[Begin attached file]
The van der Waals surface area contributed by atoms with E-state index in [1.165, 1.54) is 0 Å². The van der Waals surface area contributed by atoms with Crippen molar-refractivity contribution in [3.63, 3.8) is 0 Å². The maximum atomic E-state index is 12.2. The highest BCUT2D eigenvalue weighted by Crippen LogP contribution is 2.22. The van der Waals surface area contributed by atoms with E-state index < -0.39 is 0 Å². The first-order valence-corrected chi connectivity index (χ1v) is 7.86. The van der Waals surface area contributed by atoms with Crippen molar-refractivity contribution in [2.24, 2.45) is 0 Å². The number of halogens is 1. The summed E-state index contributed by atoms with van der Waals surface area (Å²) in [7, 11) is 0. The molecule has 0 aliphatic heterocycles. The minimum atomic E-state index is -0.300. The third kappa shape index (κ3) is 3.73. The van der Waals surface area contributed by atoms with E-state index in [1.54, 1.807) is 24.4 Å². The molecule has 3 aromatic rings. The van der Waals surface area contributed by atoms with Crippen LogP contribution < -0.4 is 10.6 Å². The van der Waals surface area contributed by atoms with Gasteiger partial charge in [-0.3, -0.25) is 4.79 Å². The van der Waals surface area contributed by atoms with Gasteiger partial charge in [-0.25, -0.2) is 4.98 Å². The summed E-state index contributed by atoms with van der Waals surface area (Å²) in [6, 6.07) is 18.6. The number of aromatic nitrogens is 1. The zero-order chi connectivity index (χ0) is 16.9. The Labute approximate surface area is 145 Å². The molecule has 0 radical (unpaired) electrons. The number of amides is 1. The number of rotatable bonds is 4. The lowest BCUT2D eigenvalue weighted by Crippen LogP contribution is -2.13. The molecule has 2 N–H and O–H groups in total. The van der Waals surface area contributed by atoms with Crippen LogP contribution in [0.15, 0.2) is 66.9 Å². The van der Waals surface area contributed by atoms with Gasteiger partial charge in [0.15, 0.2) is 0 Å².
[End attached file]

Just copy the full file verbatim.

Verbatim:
The van der Waals surface area contributed by atoms with E-state index in [1.165, 1.54) is 0 Å². The van der Waals surface area contributed by atoms with Crippen molar-refractivity contribution in [3.63, 3.8) is 0 Å². The maximum atomic E-state index is 12.2. The highest BCUT2D eigenvalue weighted by Crippen LogP contribution is 2.22. The van der Waals surface area contributed by atoms with E-state index < -0.39 is 0 Å². The first-order valence-corrected chi connectivity index (χ1v) is 7.86. The van der Waals surface area contributed by atoms with Crippen molar-refractivity contribution in [2.24, 2.45) is 0 Å². The number of halogens is 1. The summed E-state index contributed by atoms with van der Waals surface area (Å²) in [7, 11) is 0. The molecule has 0 aliphatic heterocycles. The minimum atomic E-state index is -0.300. The third kappa shape index (κ3) is 3.73. The van der Waals surface area contributed by atoms with E-state index in [1.54, 1.807) is 24.4 Å². The molecule has 3 aromatic rings. The van der Waals surface area contributed by atoms with Crippen LogP contribution < -0.4 is 10.6 Å². The van der Waals surface area contributed by atoms with Gasteiger partial charge in [-0.3, -0.25) is 4.79 Å². The van der Waals surface area contributed by atoms with Gasteiger partial charge in [-0.25, -0.2) is 4.98 Å². The summed E-state index contributed by atoms with van der Waals surface area (Å²) in [6, 6.07) is 18.6. The number of aromatic nitrogens is 1. The zero-order chi connectivity index (χ0) is 16.9. The Labute approximate surface area is 145 Å². The molecule has 0 radical (unpaired) electrons. The number of amides is 1. The number of rotatable bonds is 4. The lowest BCUT2D eigenvalue weighted by Crippen LogP contribution is -2.13. The molecule has 2 N–H and O–H groups in total. The van der Waals surface area contributed by atoms with Crippen LogP contribution in [0.15, 0.2) is 66.9 Å². The van der Waals surface area contributed by atoms with Gasteiger partial charge in [0.15, 0.2) is 0 Å².